Gavin Lynch, Data Platform Engineer Team Lead, says the thing he likes most about the Hackathons is that it gives him the chance to, “Try and tackle something I haven’t done before or to learn something new. I also enjoy the opportunity to work very closely with other people. We may even be working on the same bits of code. This morning, for instance, we asked which method signatures of a specific shared class we could all agree on, which is important because if you’re going to be working on one side and me on the other, we need to make sure we meet in the middle.”
There are no limits to what can be explored. All we ask is that teams stop what they’re doing for the week and get ensure their topic matches the themes before they launch in. Everything is done using Microsoft Teams, a competitor to Slack. Drit runs the online process. For each team, there is a different working channel. For a week the team works on that channel and on the Monday after the Hackathon, each team shares what they’ve produced.
Teams used to present a live hour-long presentation and demo to the judges about research and findings; however, as the number of teams has grown, now we ask all teams instead to make a 10-12 minute video, describing who the team was, what the problem was, how they solved it, what still needs to be solved, and a quick demo of their work.
The four judges are comprised of Mehdi Daoudi, our CEO; Drit Suljoti, our CIO; Scotte Barkan, our CTO; and Matt Izzo, VP of Product. Our judges can’t participate in the reIMAGINE Hackathon, but they act as advisors to the teams that request their help and positively encourage teams to reach out for help. We also recommend that all our engineering managers and product managers reach out to the teams during the week to see if they need assistance, and they act as advisors to specific teams.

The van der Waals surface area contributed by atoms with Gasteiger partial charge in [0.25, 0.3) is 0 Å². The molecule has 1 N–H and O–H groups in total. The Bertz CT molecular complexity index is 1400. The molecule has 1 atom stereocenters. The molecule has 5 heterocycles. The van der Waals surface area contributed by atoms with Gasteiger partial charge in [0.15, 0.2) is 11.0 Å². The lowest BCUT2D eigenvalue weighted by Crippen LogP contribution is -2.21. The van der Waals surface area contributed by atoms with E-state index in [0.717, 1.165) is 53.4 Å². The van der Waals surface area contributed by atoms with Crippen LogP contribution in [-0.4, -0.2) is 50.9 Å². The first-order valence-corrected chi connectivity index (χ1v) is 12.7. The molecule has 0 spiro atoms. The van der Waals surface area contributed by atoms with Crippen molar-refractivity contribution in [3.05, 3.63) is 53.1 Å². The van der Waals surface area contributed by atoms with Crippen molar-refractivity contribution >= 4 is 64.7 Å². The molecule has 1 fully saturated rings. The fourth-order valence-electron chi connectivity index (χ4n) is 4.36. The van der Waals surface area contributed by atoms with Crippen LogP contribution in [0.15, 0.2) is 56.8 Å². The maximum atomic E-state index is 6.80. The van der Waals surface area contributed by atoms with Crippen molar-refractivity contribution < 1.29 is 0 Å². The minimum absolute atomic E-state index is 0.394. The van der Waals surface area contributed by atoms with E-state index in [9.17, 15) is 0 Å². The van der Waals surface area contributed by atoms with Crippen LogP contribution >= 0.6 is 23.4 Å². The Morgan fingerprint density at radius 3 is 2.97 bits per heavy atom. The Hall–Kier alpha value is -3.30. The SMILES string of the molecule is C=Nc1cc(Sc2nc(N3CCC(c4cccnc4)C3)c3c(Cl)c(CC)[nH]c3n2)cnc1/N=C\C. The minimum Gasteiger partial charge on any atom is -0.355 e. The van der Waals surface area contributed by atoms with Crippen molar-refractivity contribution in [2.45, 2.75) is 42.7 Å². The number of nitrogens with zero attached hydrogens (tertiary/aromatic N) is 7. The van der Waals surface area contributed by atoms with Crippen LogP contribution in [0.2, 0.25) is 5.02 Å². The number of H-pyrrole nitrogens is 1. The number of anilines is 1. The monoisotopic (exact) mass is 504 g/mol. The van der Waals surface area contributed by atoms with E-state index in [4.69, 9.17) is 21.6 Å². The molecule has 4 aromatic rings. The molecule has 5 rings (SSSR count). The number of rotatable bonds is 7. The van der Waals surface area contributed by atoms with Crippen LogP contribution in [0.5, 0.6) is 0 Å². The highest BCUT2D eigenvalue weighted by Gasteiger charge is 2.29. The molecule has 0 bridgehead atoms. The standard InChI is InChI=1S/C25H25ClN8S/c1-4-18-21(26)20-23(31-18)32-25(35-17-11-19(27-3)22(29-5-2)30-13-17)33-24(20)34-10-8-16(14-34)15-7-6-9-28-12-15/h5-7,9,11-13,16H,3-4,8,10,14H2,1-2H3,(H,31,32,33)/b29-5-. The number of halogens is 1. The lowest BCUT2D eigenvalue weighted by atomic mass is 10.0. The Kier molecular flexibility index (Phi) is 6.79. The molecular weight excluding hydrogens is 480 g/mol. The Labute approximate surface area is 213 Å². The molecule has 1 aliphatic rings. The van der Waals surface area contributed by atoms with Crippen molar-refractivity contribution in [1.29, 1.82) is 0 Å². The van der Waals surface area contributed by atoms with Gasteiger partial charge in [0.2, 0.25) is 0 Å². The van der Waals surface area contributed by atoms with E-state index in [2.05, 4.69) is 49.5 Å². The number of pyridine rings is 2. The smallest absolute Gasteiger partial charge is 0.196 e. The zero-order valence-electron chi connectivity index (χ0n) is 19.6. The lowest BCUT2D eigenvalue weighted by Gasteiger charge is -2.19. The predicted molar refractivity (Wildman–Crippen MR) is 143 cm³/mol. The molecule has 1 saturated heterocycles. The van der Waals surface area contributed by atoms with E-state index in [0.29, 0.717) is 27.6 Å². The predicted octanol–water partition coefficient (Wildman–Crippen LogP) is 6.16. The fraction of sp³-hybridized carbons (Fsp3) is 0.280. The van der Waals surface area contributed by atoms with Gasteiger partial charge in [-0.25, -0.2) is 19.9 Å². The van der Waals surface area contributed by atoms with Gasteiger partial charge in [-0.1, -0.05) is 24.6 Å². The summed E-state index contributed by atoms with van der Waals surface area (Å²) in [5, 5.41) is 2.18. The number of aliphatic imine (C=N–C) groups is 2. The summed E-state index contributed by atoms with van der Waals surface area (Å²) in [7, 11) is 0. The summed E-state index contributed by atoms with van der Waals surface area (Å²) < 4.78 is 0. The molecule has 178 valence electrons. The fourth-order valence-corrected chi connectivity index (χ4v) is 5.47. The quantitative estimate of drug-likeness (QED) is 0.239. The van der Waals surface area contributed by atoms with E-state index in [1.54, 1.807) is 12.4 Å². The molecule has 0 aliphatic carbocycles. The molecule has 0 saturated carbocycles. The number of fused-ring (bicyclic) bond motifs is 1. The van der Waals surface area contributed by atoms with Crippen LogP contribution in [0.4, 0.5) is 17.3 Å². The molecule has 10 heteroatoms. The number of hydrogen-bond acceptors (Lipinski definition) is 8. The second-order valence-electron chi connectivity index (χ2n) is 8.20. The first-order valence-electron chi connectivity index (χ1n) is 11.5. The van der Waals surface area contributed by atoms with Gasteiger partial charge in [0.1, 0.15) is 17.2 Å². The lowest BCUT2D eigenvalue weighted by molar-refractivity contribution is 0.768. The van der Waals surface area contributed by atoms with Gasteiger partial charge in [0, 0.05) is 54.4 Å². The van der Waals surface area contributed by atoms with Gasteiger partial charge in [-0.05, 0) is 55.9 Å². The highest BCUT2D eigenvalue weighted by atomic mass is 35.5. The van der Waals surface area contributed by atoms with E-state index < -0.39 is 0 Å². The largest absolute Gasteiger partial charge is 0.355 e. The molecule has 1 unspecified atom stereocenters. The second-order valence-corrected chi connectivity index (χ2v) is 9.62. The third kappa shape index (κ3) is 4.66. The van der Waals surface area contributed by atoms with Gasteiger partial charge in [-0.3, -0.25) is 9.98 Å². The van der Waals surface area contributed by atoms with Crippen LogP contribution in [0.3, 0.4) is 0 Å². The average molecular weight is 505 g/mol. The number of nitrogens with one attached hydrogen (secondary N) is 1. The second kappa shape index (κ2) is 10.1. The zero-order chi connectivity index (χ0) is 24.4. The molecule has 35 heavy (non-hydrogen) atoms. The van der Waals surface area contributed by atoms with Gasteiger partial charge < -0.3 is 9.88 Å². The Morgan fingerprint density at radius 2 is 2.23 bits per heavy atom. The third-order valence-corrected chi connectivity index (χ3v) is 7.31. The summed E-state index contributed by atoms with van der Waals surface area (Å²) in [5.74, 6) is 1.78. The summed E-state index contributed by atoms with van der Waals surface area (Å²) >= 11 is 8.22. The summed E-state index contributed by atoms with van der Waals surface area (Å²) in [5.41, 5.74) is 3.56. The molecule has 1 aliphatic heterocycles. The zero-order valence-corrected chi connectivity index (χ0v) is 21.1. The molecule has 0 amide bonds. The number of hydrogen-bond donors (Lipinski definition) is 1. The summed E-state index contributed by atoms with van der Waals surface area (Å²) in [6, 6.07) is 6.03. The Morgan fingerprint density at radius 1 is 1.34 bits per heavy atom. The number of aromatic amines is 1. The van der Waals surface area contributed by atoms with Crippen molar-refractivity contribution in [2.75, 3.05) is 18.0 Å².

Following the video sharing, we pick a set of winners. Sometimes, we might ask for a live presentation, from which we pick the ultimate winner. Our judging criteria is based on the impact to business, innovation (or creativity), and how complete the final project is. As judging sessions have become longer and the bar has continued to rise, we are thinking of adding a fourth dimension on the difficulty of the idea.
How Catchpoint Does Hackathons Differently
We’ve encountered a lot of interest in how we do our Hackathons (one of our customers is coming to the New York City office in August to see how we manage it). At a recent conference of CEOs, it’s what everyone wanted to talk to us about. What sets our Hackathons apart? Most people doing them run them for 24 hours only. For us, the week-long process truly allows people to come off the hamster wheel and think outside the box.
As a start-up, it’s hard to have an R&D department; for those that do have one, they often work separately from the rest of the company. What really distinguishes the Catchpoint Hackathon is that it gives our employees the opportunity to be part of a true start-up for a week and create on equal terms with employees across the company. What comes out of that is always yet to be discovered.
Check back next week when we’ll be posting the results of this week’s Hackathon, and highlighting some of the most innovative research and findings.
–Mehdi Daoudi, CEO & Co-Founder
–Dritan Suljoti, CIO & Co-Founder
–Scotte Barkan, CTO & Co-Founder